The final days of my fall 2016 border-to-border journey
I awoke to a beautiful, calm and sunny morning along Disappointment Creek in Colorado; the silence only broken by a light whisper through the sage brush and a car on the distant highway. After breakfast, I packed up the car and headed south.
I made a brief stop at the Anasazi Heritage Center in Delores, Colorado, then crossed the Navajo Reservation under the watchful countenance of Shiprock. It was late afternoon by the time I pulled into El Malpais National Monument, and snagged one of the last sites available in the campground. It was a pleasant evening in the campground, and Shadow and I took a lovely hike into the nearby hills to watch the sunset. Stars blazed through crystal-clear skies as a soothing chorus of crickets permeated the night. Noise of the campers nearby precluded any recording, but I was able to get some nice photos of the starry skies.
I awoke in the middle of the night to find the campers pretty quiet, except for loud snores from the camp next door. I gave up on recording and returned to a deep sleep.
The next morning I enjoyed a beautiful drive south to Quemado, and on to Reserve before dropping off the Mogollon Rim. At that point, I left the Rockies behind and re-entered the desert, leaving early fall for late summer. I spent the last night of my trip at the Bird Area (technically the USFS Gila River Bird Habitat Management Area). It’s one of my favorite places to record, and this time it did not disappoint. Unlike the quiet of the Rockies in early fall, creatures of the desert were still making a lot of noise. I stepped out of the car into unaccustomed heat and humidity and the head-pounding clatter of cicadas. I quickly changed into lighter clothing, and Shadow and I whiled away the rest of the afternoon playing on the edge of the rain-swollen river.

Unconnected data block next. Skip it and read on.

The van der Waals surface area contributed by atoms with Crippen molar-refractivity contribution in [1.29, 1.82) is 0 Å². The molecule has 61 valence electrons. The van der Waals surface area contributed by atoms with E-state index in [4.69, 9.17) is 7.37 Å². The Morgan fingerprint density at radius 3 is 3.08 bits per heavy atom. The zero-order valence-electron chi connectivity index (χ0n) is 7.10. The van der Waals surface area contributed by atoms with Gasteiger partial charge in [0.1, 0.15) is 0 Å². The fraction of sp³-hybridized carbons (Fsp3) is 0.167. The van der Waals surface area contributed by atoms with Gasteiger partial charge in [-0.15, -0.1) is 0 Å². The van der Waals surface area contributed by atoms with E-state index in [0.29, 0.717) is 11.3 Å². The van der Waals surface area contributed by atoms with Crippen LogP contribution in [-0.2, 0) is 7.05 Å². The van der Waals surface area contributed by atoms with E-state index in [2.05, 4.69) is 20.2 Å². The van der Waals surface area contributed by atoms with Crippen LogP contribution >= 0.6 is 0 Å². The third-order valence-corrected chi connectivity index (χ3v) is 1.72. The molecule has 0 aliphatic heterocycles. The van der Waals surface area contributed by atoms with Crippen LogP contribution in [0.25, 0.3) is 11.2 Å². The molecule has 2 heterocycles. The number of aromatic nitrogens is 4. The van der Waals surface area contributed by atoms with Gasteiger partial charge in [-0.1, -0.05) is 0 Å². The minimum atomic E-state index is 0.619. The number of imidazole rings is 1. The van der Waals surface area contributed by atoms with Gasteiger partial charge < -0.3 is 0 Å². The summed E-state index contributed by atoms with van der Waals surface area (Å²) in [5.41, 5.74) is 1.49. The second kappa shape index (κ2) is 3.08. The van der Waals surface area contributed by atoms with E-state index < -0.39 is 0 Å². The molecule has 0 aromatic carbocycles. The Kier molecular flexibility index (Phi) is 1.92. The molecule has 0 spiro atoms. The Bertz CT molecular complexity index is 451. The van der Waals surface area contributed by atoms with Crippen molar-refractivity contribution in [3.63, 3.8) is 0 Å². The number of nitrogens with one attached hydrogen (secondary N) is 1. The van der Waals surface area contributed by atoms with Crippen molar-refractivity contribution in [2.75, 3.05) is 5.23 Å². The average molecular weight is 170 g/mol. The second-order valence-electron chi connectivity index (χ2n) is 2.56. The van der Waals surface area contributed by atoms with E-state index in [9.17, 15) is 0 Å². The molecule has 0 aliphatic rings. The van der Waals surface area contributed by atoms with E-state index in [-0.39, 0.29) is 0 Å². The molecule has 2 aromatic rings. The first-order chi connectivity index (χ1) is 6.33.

I made a series of recordings throughout the afternoon, evening, and into the dawn, as the soundscape changed from cicadas to crickets to the chitters of birds, all with the backdrop of the distant river. I put them together into one recording, describing the aural transition from dusk to dawn.
Following a quick breakfast, I hit the road for Tucson before the heat was too unbearable.
In thinking back upon the trip, I enjoyed my border-to-border tour of the Rockies, visiting old hangouts and seeing some new country. The brisk temperatures and incredible fall colors were a pleasant change from the mild winters of southern Arizona. But from a recording perspective, the trip was lacking. I had hoped to hear bugling elk, and maybe some migrating waterfowl. But other than the screech owls in Montana, it was pretty quiet. I missed some opportunities by not having the details on the best places to record, and not having the time to do some serious scouting. But I did find some places worth going back to, perhaps when I have more time to ferret out recording locations, or during seasons with more wildlife activity. Nature recording is very challenging, requiring luck and savvy, at least as much as decent equipment.
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